There are two main areas I would place focus. One is for people to realize that it can be easy to get caught up in the physical aspects of transitioning, but there’s a whole other side to this that needs to be addressed, which is the spiritual side. I encourage people to root their transition in spirituality. If they don’t do that, it can set them up to experience a lot more suffering attached to the up and downs of a physical transition. Secondly, I would say find a skill and become excellent at it. You do not have to be better than anyone else at any given thing; you have to be great at something. So many folks are getting tricked into this idea that advocacy is celebrity, and not seeing the strings behind it all. Laverne Cox is a great advocate, and to have the space that she has, for years she went to drama school. Janet Mock has the space that she has, but she also has a master’s degree in journalism. The reason they make great advocates is that they come from a place of authority. You need to become an authority on something. If you’re the best at that, from that space is where you can advocate. Being trans is just the first step, because after you transition, the real work starts.
What was the impetus for TransTech, and how did you go about creating it?
I started off as a sex worker, and after being fired from four jobs, I was forced to consider the adult industry. The message we got as trans women was, “What else are you going to do, short of going into the adult entertainment industry?” What was so profound about my experience there was that I had the sense that, “This is not right for me, I’m worth more than this, but no one else is paying my bills or taking care of me right now. I need to do this, and I will not judge myself for that.” As I did that, my transition was being marginalized and exploited by the sex industry to do escorting and modeling on an adult website.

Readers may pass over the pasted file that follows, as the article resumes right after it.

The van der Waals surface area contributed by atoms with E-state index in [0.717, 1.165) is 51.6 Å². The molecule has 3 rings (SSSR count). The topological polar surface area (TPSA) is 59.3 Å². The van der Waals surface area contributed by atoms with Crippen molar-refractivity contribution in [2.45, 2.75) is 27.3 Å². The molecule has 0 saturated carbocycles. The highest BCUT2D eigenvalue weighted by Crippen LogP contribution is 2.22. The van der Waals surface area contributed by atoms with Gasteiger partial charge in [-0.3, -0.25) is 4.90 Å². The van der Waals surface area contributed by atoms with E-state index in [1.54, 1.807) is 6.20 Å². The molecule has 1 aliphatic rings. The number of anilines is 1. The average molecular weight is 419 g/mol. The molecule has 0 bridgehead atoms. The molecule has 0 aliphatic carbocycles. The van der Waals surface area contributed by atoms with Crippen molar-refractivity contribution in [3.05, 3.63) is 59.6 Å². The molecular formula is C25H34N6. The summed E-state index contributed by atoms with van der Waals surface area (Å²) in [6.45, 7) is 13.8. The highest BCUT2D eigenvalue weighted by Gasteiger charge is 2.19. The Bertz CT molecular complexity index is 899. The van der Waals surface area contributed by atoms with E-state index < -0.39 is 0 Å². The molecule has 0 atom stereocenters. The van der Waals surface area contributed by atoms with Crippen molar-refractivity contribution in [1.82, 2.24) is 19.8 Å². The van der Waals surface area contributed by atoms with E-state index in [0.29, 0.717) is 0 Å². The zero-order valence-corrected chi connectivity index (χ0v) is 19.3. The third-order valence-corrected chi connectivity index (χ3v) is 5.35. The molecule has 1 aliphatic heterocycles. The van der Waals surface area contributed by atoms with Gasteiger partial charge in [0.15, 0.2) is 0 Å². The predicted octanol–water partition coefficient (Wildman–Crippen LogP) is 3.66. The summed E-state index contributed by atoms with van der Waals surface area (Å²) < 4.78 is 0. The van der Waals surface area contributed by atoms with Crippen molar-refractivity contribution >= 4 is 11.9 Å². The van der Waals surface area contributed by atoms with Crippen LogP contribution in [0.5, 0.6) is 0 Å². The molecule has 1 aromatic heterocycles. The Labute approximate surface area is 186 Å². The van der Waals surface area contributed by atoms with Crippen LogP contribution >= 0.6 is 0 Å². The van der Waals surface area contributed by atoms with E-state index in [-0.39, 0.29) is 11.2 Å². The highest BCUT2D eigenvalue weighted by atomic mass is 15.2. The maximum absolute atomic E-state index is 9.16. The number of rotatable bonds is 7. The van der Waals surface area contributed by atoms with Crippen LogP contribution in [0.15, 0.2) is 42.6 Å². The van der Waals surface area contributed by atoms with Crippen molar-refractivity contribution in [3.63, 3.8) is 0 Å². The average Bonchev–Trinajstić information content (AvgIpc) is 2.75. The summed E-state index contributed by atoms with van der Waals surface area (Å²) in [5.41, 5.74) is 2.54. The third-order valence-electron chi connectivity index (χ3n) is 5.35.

At one point, the woman who owned the site was trying to save money and made me her webmaster. I uploaded all the photos of the models each month and freshened up the design of the webpage. I eventually taught myself CSS and HGML; I would go to Lynda.com and watch video tutorials to show myself how to do these things.
I ended up saying, “I don’t want to let you exploit me on your website, I’ll exploit myself.” So I created my own adult site for a little bit. Then, without judgment and with grace, I realized I wanted to do more than that. That’s the blueprint I tried to offer to my community at TransTech. To say if you are doing sex work: “Here is a way out if you want one. If you don’t want a way out, you can also empower yourself by becoming your own boss.” That’s why it’s been essential but tough for me to share my story. I had to figure it out. I will say that it’s unfortunate that we have a lot of unchecked anti-blackness within the LBGTQ organization. If you’re someone like me, a black trans woman who has carved out a space to address these issues and is having any traction whatsoever, why wouldn’t you support another black trans woman to do the work?
What do you wish people understood about the LGBTQ community?
One of my favorite lines from Pose is when the doctor says to Electra, “It’s never a bad idea to choose yourself.” What I want society to know is the LGBTQ community is making courageous steps to choose themselves in a world that says they’re not the ideal choice. Do the work to be more authentic and to choose yourself. That is the journey of our community, and we want everyone to join the party with us. We have no problem baking cakes for their weddings; we have no problem doing makeup for the bride. We’ve always been ready to celebrate others life choices and moments, and we as a community are just asking that others do the same for us.